Then she turned to the other side.

Then, growling, she turned on her stomach – she felt nauseous, tightly wound, she couldn’t stop her mind from racing, she couldn’t get her brain to slow down, every single small noise of the house registered like a deafening explosion in her senses; she tossed and turned thinking that was how people went mad – going without sleep, hearing stuff that probably wasn’t there in the first place and –

There was a rattle at the window –

– having the feeling of being constantly watched.

Bulma lifted her eyes. She sat up quickly, a tingling at the base of her stomach. She didn’t allow it to grow into fear, though.

Get it the hell together, she said to herself. You know better.

It was the breeze maybe, or her wild imagination – most definitely. Bulma waited for a few seconds, holding her breath – and then a noise and then Trunks’ voice came out from the baby monitor on her nightstand, saying something in his gleeful gibberish, something that wouldn’t have been alarming in any other circumstance – but that night Bulma hurled herself to her feet. She raced the small distance to Trunks’ nursery without bothering to turn on the lights, a weird, hard look of determination on her face – she careened into the room wildly, almost slipping and spinning on the polished floors with her argyle socks when she hastily slammed on the brakes in front of Trunks’ crib – when she regained her balance she looked up.

Bulma found herself staring, petrified, at the wide open window.

What...

Trunks little screech of excitement brought her out of her trance – she looked down and saw the baby boy standing on his two chubby legs, holding himself up on the railings of the bed with one arm, while with the other he was trying with determination to get to the small stuffed bees hovering above his head.

Bulma swallowed thickly. It was okay. He was okay; in fact, he was more than okay. He was – perfect. She fleetingly thought about the way Trunks sometimes snickered to himself in his sleep.

“Mah-mah! Mah!”

Bulma huffed in relief and lifted him in her arms. He smelled good. Baby powder and milk. Forest, cotton on soft skin.

“Who was it?” she murmured, nuzzling Trunks’ head. “Do you know who it was?”

Trunks only giggled and grabbed a fistful of her hair, saying something in his own personal language. Bulma bit on her lower lip – she lightly patted Trunks’ back, sending a piercing, knowing glare to the open window.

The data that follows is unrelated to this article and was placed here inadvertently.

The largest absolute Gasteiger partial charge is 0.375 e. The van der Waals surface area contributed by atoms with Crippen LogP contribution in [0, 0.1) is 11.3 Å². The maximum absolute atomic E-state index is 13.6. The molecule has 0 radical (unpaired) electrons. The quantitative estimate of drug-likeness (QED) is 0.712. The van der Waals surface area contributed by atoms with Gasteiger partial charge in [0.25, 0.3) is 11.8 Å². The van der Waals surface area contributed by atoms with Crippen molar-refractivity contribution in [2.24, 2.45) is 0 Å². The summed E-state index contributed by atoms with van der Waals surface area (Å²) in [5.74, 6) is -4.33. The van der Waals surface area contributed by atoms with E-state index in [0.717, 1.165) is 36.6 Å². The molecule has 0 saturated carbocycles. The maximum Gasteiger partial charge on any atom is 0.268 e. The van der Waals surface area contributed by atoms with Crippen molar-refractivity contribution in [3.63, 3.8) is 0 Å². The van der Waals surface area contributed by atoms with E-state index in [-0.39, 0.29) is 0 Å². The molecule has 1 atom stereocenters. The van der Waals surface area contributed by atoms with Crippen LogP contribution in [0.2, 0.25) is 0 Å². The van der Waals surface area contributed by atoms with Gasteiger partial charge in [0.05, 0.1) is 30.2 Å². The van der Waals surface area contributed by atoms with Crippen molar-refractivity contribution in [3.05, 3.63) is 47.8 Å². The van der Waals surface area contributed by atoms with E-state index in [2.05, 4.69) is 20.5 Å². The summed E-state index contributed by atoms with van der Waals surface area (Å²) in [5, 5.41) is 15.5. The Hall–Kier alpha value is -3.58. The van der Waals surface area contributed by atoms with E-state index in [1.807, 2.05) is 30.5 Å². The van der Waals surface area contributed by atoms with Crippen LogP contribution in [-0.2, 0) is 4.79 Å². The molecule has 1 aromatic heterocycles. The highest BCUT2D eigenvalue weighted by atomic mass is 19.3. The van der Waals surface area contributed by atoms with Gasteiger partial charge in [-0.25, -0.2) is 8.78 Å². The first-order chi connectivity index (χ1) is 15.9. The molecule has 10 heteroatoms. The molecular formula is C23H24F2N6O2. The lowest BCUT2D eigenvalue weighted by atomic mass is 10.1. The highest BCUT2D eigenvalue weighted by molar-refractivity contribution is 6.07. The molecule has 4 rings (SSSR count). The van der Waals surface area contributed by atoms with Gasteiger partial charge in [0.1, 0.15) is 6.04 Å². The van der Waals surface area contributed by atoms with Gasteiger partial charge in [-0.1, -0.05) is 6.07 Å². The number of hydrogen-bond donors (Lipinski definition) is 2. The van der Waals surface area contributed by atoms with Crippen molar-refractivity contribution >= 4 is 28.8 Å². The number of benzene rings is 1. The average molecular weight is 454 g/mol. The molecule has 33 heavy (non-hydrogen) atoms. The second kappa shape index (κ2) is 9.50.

"Five little monkeys jumping on the bed – one fell off and bumped his head – so mama called the doctor and the doctor said…”

Morning couldn’t come fast enough as far as Bulma was concerned – but at the same time it came all too soon. She had not bothered to go back to sleep that night and her left eye was positively twitching – she was sitting at the kitchen island, propped on a stool and strung out on coffee, with her laptop open on the countertop while the music from the TV was trying to drill a hole through her brain – if it hadn’t already.

“…no more monkeys jumping on the bed!”

Bulma glared toward the kitchen table where Yamcha was busy clapping and singing in front of Trunks.

Unlike his mother, the baby boy was in a great mood. As always he had glared suspiciously at Yamcha’s attempt to entertain him at first, but by now he was cackling and screeching madly, slapping his hands onto the tray in front of him, and it was unclear if he was trying to tear the thing to pieces or if he was trying to keep up with the beat of the song. Still, it would have been an endearing sight – for anybody who had slept more than two hours at best.

“Yamcha, do you mind keeping it down?” Bulma said. “I’m trying to work over here!”

While Trunks’ hands carried on with their syncopated rhythm on the tray of the highchair, Yamcha deigned Bulma of his attention for less than a second, before smirking and turning back to the toddler.

“I’m sorry, we can’t hear you over the might of our favorite show!” he quipped. ”So mama called the doctor and the doctor said ‘no more monkeys jumping on the bed’!"

As Trunks burst out in a high-pitched giggle – a lovely sound, she had to admit – Bulma snorted and shook her head slightly.

“And you’re still wondering why mom picked you to be the clown last week,” she said dryly.

She took a sip of her black coffee and looked at the scene in front of her over the rim of her cup. Yamcha was smiling broadly – he was, in equal parts, having a blast with the monkey song, which was weird – but hey, there were worse things – and laughing inwardly at Bulma’s gibe; she knew him well enough to know that, he was a good friend like that – but she idly noticed, not for the first time, that for whatever reason she was gradually losing her touch at intimidation – and she didn’t like that one bit.

“Stick and stones,” Yamcha said offhandedly, quickly, because he could not afford to miss a beat. ”No more monkeys jumping on the bed!" he chanted with definitely too much intensity. Bulma rolled her eyes. ”Three little monkeys jumping on the bed…"

Bulma huffed to herself and drained the remains of the coffee, then she started typing again, trying to tune out everything else – but she could hardly focus. She was too tired and her mind was a million miles away; there were times when she wondered – she wondered about the young Bulma stranded in the Diablo Desert, about what her life would have been like if.